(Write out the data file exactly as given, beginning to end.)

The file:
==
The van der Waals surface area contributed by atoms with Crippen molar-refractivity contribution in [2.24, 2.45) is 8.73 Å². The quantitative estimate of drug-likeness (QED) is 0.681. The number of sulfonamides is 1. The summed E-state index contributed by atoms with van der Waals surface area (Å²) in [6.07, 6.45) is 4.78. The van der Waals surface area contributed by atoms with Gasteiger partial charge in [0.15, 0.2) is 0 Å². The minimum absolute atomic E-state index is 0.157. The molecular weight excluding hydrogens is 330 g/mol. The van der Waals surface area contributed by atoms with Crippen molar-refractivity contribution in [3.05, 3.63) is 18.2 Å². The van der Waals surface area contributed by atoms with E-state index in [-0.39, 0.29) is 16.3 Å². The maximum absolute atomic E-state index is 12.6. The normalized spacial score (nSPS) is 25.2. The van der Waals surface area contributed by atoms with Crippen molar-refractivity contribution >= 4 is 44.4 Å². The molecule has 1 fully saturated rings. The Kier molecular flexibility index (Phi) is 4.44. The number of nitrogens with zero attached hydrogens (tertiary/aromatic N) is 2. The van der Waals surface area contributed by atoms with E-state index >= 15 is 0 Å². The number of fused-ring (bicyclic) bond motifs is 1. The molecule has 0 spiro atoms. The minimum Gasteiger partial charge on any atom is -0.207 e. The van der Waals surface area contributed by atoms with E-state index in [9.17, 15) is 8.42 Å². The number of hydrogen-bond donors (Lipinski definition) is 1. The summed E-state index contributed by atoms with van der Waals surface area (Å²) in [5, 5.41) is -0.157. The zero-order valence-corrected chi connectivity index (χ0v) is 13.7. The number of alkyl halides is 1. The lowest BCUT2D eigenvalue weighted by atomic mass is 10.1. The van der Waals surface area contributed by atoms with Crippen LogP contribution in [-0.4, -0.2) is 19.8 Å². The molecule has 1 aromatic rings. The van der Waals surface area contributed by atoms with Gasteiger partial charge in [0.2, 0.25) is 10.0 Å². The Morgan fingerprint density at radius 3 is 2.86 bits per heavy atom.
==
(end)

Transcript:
The van der Waals surface area contributed by atoms with Crippen molar-refractivity contribution in [2.24, 2.45) is 8.73 Å². The quantitative estimate of drug-likeness (QED) is 0.681. The number of sulfonamides is 1. The summed E-state index contributed by atoms with van der Waals surface area (Å²) in [6.07, 6.45) is 4.78. The van der Waals surface area contributed by atoms with Gasteiger partial charge in [0.15, 0.2) is 0 Å². The minimum absolute atomic E-state index is 0.157. The molecular weight excluding hydrogens is 330 g/mol. The van der Waals surface area contributed by atoms with Crippen molar-refractivity contribution in [3.05, 3.63) is 18.2 Å². The van der Waals surface area contributed by atoms with E-state index in [-0.39, 0.29) is 16.3 Å². The maximum absolute atomic E-state index is 12.6. The normalized spacial score (nSPS) is 25.2. The van der Waals surface area contributed by atoms with Crippen molar-refractivity contribution >= 4 is 44.4 Å². The molecule has 1 fully saturated rings. The Kier molecular flexibility index (Phi) is 4.44. The number of nitrogens with zero attached hydrogens (tertiary/aromatic N) is 2. The van der Waals surface area contributed by atoms with E-state index >= 15 is 0 Å². The number of fused-ring (bicyclic) bond motifs is 1. The molecule has 0 spiro atoms. The minimum Gasteiger partial charge on any atom is -0.207 e. The van der Waals surface area contributed by atoms with E-state index in [9.17, 15) is 8.42 Å². The number of hydrogen-bond donors (Lipinski definition) is 1. The summed E-state index contributed by atoms with van der Waals surface area (Å²) in [5, 5.41) is -0.157. The zero-order valence-corrected chi connectivity index (χ0v) is 13.7. The number of alkyl halides is 1. The lowest BCUT2D eigenvalue weighted by atomic mass is 10.1. The van der Waals surface area contributed by atoms with Crippen LogP contribution in [-0.4, -0.2) is 19.8 Å². The molecule has 1 aromatic rings. The van der Waals surface area contributed by atoms with Gasteiger partial charge in [0.2, 0.25) is 10.0 Å². The Morgan fingerprint density at radius 3 is 2.86 bits per heavy atom.